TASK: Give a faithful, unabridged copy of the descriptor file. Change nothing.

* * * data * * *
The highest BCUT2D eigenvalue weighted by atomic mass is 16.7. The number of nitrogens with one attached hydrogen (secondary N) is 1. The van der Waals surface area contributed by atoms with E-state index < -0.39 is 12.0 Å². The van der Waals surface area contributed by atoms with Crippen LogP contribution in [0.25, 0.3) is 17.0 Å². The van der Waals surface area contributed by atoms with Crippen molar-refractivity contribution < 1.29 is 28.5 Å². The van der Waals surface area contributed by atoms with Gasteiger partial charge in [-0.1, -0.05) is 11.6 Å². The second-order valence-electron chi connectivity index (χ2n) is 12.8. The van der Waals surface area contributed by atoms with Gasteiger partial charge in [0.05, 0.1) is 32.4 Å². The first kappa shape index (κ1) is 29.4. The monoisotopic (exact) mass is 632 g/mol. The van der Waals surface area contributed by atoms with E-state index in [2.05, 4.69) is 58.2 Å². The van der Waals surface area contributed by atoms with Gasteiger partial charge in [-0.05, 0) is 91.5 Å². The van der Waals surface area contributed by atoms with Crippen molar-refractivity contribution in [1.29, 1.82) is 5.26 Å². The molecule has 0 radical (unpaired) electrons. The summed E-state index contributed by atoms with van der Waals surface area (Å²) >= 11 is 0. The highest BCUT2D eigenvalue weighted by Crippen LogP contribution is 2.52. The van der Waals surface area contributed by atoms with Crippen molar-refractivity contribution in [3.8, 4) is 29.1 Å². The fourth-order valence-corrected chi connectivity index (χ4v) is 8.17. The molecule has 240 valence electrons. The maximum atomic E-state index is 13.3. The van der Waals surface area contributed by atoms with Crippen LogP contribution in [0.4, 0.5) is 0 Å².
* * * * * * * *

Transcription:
The highest BCUT2D eigenvalue weighted by atomic mass is 16.7. The number of nitrogens with one attached hydrogen (secondary N) is 1. The van der Waals surface area contributed by atoms with E-state index < -0.39 is 12.0 Å². The van der Waals surface area contributed by atoms with Crippen LogP contribution in [0.25, 0.3) is 17.0 Å². The van der Waals surface area contributed by atoms with Crippen molar-refractivity contribution < 1.29 is 28.5 Å². The van der Waals surface area contributed by atoms with Gasteiger partial charge in [-0.1, -0.05) is 11.6 Å². The second-order valence-electron chi connectivity index (χ2n) is 12.8. The van der Waals surface area contributed by atoms with Gasteiger partial charge in [0.05, 0.1) is 32.4 Å². The first kappa shape index (κ1) is 29.4. The monoisotopic (exact) mass is 632 g/mol. The van der Waals surface area contributed by atoms with E-state index in [2.05, 4.69) is 58.2 Å². The van der Waals surface area contributed by atoms with Gasteiger partial charge in [-0.05, 0) is 91.5 Å². The van der Waals surface area contributed by atoms with Crippen molar-refractivity contribution in [1.29, 1.82) is 5.26 Å². The molecule has 0 radical (unpaired) electrons. The summed E-state index contributed by atoms with van der Waals surface area (Å²) >= 11 is 0. The highest BCUT2D eigenvalue weighted by Crippen LogP contribution is 2.52. The van der Waals surface area contributed by atoms with Crippen molar-refractivity contribution in [3.8, 4) is 29.1 Å². The fourth-order valence-corrected chi connectivity index (χ4v) is 8.17. The molecule has 240 valence electrons. The maximum atomic E-state index is 13.3. The van der Waals surface area contributed by atoms with Crippen LogP contribution in [0.4, 0.5) is 0 Å².